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Segmented face approximation with adaptive region growing based on low-degree polynomial fitting

Francis Deboeverie, Peter Veelaert UGent and Wilfried Philips UGent (2015) SIGNAL IMAGE AND VIDEO PROCESSING. 9(2). p.347-363
abstract
Nowadays, an objective in visual communication is to send and store images of faces at a low bit rate, such that the faces are still recognizable and that the compression does not prevent remote face analysis. We present a novel segmented face approximation algorithm. Greyscale face images are segmented into meaningful surface segments with an adaptive region growing algorithm based on low-degree polynomial fitting. The algorithm uses a new adaptive thresholding technique with the L-infinity fitting cost as a segmentation criterion. The polynomial degree and the fitting error are automatically adapted during the region growing process. The main novelty is that the algorithm detects outliers and edges, distinguishes between strong and smooth intensity transitions and finds surface segments that are bent in a certain way, such as flat, planar, convex, concave or saddle patches. As a result, the surface segments correspond to facial features and the contours separating the surface segments coincide with real image face edges. Moreover, the curvature-based surface shape information facilitates many tasks in automated face analysis, demonstrated in this paper by face verification performed on the polynomial representation. The polynomial representation provides good approximation of facial features, while preserving all the necessary details of the face in the reconstructed image. When compared with different compression methods, we achieve higher compression ratios and better recognizable faces at low bit rates. This is confirmed by correct identification percentages obtained by face recognition algorithms on the compressed data.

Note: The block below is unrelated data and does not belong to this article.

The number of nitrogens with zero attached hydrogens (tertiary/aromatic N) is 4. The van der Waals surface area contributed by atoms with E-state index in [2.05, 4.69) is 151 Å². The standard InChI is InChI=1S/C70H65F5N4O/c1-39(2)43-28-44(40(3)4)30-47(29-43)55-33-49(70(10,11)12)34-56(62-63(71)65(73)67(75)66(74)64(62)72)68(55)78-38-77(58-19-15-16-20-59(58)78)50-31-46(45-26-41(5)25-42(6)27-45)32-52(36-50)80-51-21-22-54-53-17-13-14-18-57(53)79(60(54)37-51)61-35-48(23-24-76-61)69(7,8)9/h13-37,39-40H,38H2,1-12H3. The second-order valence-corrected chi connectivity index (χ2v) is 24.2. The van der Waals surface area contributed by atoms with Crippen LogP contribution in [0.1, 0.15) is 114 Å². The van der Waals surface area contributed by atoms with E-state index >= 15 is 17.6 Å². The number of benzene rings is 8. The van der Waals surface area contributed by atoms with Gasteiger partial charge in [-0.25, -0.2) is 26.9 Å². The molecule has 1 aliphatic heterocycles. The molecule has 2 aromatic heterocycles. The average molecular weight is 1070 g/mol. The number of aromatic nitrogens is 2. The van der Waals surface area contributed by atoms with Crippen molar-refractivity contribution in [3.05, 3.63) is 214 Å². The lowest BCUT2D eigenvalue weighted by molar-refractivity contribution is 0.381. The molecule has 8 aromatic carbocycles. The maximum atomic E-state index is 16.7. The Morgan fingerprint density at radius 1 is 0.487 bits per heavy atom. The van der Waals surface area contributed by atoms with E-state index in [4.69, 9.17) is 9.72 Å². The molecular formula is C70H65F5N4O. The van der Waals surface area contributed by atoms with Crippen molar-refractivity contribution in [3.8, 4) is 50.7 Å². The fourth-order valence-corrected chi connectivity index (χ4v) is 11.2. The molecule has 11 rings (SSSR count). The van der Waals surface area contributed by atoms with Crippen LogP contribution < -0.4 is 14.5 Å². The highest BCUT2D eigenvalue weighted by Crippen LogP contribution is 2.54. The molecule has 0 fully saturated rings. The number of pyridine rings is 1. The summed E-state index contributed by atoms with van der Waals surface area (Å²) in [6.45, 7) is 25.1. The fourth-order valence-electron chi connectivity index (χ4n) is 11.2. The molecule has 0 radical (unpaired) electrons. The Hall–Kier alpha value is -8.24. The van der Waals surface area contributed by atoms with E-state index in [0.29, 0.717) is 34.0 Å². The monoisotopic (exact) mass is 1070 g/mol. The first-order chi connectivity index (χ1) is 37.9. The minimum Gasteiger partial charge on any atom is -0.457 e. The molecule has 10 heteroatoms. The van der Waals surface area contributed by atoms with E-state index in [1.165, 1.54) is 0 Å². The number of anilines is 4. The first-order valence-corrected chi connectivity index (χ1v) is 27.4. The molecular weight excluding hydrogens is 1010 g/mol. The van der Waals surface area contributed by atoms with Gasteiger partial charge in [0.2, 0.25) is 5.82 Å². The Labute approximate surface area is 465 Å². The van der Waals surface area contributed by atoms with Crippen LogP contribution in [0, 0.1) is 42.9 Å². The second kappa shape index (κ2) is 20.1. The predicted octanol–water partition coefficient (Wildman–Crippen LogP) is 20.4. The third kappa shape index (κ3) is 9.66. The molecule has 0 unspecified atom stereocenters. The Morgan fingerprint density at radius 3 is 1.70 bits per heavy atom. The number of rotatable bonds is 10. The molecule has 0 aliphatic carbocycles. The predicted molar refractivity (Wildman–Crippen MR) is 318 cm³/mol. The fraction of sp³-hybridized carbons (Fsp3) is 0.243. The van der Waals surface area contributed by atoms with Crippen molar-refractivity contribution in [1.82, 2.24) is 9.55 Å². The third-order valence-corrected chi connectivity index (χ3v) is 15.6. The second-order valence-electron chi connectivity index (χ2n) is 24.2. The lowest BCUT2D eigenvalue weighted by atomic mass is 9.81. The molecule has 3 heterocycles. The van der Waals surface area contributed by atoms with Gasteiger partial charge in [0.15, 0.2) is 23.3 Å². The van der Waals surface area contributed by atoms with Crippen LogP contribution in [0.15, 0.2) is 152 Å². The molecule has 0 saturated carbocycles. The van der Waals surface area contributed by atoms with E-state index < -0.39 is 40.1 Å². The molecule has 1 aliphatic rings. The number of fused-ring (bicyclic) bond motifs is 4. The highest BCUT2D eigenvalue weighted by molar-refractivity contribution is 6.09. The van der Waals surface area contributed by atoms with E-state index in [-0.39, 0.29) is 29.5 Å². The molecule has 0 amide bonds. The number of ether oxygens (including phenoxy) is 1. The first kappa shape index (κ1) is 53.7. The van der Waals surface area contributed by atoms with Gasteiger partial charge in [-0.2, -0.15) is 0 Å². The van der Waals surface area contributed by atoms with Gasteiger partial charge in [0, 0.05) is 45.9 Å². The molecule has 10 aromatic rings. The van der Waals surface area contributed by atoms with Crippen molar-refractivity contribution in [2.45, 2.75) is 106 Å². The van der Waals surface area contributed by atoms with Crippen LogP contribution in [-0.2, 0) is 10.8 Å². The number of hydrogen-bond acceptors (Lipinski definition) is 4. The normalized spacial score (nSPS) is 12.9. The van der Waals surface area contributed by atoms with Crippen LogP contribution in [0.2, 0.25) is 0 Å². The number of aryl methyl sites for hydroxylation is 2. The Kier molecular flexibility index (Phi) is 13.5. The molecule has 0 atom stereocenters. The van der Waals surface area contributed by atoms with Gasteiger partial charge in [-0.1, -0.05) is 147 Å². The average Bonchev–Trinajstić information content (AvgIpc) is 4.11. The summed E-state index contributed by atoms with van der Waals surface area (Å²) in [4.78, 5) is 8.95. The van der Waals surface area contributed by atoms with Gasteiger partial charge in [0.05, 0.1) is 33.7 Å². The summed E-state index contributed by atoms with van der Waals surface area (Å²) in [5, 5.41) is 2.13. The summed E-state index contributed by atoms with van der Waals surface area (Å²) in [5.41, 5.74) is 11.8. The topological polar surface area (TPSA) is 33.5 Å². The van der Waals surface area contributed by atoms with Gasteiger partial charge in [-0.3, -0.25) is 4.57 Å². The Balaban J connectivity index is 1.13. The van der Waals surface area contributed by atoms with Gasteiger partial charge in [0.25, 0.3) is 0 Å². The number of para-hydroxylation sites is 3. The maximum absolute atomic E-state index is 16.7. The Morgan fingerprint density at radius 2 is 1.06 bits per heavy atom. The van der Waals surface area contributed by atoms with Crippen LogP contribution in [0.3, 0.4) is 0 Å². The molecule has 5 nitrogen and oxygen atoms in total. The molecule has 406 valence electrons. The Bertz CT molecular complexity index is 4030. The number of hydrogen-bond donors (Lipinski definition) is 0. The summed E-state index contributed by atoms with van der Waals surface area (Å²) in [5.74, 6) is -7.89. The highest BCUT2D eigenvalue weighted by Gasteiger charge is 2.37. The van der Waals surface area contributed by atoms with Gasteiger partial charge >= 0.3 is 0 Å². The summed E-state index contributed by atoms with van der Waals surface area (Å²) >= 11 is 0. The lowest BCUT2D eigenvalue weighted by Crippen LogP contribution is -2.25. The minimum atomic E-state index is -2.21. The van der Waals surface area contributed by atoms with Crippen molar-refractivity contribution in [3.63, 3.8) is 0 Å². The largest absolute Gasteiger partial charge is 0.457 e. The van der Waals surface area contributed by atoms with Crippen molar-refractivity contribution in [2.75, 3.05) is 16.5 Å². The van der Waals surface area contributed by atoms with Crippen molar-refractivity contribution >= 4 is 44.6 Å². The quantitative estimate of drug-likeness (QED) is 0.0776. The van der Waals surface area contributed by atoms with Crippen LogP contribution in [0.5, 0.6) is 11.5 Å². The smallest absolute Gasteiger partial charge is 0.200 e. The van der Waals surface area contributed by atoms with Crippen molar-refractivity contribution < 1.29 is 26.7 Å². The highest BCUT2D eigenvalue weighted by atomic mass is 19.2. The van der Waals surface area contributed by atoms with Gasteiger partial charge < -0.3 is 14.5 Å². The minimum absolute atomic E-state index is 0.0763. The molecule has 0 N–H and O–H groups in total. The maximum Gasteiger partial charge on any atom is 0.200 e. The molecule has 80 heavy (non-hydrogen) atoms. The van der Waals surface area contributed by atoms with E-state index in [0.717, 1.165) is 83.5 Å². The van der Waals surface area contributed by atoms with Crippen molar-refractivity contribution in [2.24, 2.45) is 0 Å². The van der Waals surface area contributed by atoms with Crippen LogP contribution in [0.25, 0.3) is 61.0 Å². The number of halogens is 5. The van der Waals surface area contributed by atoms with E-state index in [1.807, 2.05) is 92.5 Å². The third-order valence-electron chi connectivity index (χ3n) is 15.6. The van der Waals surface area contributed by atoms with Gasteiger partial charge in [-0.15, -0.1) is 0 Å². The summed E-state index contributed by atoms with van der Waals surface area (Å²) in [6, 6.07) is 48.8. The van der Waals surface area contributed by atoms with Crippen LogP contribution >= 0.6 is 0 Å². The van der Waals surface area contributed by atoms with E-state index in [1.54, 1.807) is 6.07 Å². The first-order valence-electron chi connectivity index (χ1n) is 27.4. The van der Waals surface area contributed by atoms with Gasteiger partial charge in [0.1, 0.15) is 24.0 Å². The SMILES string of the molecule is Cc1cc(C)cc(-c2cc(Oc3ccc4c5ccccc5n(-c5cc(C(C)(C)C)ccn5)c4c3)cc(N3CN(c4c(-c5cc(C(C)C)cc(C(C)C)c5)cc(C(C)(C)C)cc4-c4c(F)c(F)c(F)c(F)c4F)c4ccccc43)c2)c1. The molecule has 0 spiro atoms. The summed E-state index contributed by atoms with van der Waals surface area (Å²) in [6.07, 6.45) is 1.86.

Please use this url to cite or link to this publication:
author
organization
year
type
journalArticle (original)
publication status
published
subject
keyword
Region growing, Face recognition, Image approximation, Polynomial fitting, Face detection, Image segmentation, FEATURES, CONTEXT, RETRIEVAL, SPACE, VIDEO, ALGORITHM, K-SVD, COMPRESSION, FACIAL IMAGES, IMAGE-CODING TECHNIQUES
journal title
SIGNAL IMAGE AND VIDEO PROCESSING
SIViP
editor
Murat Kunt
volume
9
issue
2
pages
347 - 363
Web of Science type
Article
Web of Science id
000348112400008
JCR category
ENGINEERING, ELECTRICAL & ELECTRONIC
JCR impact factor
0.872 (2015)
JCR rank
167/255 (2015)
JCR quartile
3 (2015)
ISSN
1863-1703
DOI
10.1007/s11760-013-0441-6
language
English
UGent publication?
yes
classification
A1
copyright statement
I have transferred the copyright for this publication to the publisher
id
3143457
handle
http://hdl.handle.net/1854/LU-3143457
date created
2013-02-26 10:47:47
date last changed
2016-12-19 15:39:32
@article{3143457,